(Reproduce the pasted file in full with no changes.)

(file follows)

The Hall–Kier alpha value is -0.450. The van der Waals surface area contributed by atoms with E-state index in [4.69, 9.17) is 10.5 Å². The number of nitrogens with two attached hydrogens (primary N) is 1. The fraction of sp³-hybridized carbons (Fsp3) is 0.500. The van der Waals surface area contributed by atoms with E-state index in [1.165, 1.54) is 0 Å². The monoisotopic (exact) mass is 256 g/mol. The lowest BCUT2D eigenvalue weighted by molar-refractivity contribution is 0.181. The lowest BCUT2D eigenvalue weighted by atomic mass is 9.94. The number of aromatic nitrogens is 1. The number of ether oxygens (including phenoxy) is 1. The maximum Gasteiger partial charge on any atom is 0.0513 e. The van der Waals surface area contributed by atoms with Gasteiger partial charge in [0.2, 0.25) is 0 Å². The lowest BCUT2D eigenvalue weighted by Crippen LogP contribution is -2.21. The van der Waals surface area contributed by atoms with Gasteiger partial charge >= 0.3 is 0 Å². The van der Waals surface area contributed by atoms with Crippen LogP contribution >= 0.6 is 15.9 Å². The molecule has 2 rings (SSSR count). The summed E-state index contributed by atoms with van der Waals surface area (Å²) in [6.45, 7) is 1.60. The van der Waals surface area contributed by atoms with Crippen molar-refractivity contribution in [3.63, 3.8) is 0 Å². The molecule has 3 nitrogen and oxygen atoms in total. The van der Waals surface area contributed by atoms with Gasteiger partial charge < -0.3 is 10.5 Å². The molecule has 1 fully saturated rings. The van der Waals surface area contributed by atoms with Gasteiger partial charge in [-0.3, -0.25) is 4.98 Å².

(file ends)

The Hall–Kier alpha value is -0.450. The van der Waals surface area contributed by atoms with E-state index in [4.69, 9.17) is 10.5 Å². The number of nitrogens with two attached hydrogens (primary N) is 1. The fraction of sp³-hybridized carbons (Fsp3) is 0.500. The van der Waals surface area contributed by atoms with E-state index in [1.165, 1.54) is 0 Å². The monoisotopic (exact) mass is 256 g/mol. The lowest BCUT2D eigenvalue weighted by molar-refractivity contribution is 0.181. The lowest BCUT2D eigenvalue weighted by atomic mass is 9.94. The number of aromatic nitrogens is 1. The number of ether oxygens (including phenoxy) is 1. The maximum Gasteiger partial charge on any atom is 0.0513 e. The van der Waals surface area contributed by atoms with Gasteiger partial charge in [0.2, 0.25) is 0 Å². The lowest BCUT2D eigenvalue weighted by Crippen LogP contribution is -2.21. The van der Waals surface area contributed by atoms with Gasteiger partial charge >= 0.3 is 0 Å². The van der Waals surface area contributed by atoms with Crippen LogP contribution >= 0.6 is 15.9 Å². The molecule has 2 rings (SSSR count). The summed E-state index contributed by atoms with van der Waals surface area (Å²) in [6.45, 7) is 1.60. The van der Waals surface area contributed by atoms with Crippen molar-refractivity contribution in [3.63, 3.8) is 0 Å². The molecule has 3 nitrogen and oxygen atoms in total. The van der Waals surface area contributed by atoms with Gasteiger partial charge < -0.3 is 10.5 Å². The molecule has 1 fully saturated rings. The van der Waals surface area contributed by atoms with Gasteiger partial charge in [-0.3, -0.25) is 4.98 Å².